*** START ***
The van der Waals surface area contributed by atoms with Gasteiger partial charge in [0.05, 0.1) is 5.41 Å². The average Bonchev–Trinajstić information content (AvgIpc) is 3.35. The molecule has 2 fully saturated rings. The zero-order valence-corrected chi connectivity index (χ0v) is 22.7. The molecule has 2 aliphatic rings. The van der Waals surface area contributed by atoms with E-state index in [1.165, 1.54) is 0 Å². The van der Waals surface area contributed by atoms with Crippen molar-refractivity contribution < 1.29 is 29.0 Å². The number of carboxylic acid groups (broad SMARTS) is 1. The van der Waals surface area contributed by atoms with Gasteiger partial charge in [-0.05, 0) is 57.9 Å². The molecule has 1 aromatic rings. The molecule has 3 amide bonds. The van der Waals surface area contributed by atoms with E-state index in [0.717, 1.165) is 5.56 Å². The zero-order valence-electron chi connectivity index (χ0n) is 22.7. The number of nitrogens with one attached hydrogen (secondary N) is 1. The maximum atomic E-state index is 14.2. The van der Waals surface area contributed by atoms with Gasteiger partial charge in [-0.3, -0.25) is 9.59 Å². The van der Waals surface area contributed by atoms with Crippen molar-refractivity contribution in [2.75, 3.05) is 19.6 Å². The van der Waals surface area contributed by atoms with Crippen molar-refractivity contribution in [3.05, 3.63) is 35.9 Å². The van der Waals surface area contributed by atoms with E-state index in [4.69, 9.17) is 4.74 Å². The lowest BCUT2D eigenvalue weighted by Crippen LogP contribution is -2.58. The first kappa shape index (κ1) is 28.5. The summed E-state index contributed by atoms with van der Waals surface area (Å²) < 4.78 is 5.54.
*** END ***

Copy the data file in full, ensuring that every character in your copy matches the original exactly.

The van der Waals surface area contributed by atoms with Gasteiger partial charge in [0.05, 0.1) is 5.41 Å². The average Bonchev–Trinajstić information content (AvgIpc) is 3.35. The molecule has 2 fully saturated rings. The zero-order valence-corrected chi connectivity index (χ0v) is 22.7. The molecule has 2 aliphatic rings. The van der Waals surface area contributed by atoms with E-state index in [1.165, 1.54) is 0 Å². The van der Waals surface area contributed by atoms with Crippen molar-refractivity contribution < 1.29 is 29.0 Å². The number of carboxylic acid groups (broad SMARTS) is 1. The van der Waals surface area contributed by atoms with Gasteiger partial charge in [-0.05, 0) is 57.9 Å². The molecule has 1 aromatic rings. The molecule has 3 amide bonds. The van der Waals surface area contributed by atoms with E-state index in [0.717, 1.165) is 5.56 Å². The zero-order valence-electron chi connectivity index (χ0n) is 22.7. The number of nitrogens with one attached hydrogen (secondary N) is 1. The maximum atomic E-state index is 14.2. The van der Waals surface area contributed by atoms with Gasteiger partial charge in [-0.3, -0.25) is 9.59 Å². The van der Waals surface area contributed by atoms with Crippen molar-refractivity contribution in [2.75, 3.05) is 19.6 Å². The van der Waals surface area contributed by atoms with Crippen molar-refractivity contribution in [3.05, 3.63) is 35.9 Å². The van der Waals surface area contributed by atoms with E-state index in [4.69, 9.17) is 4.74 Å². The lowest BCUT2D eigenvalue weighted by Crippen LogP contribution is -2.58. The first kappa shape index (κ1) is 28.5. The summed E-state index contributed by atoms with van der Waals surface area (Å²) < 4.78 is 5.54.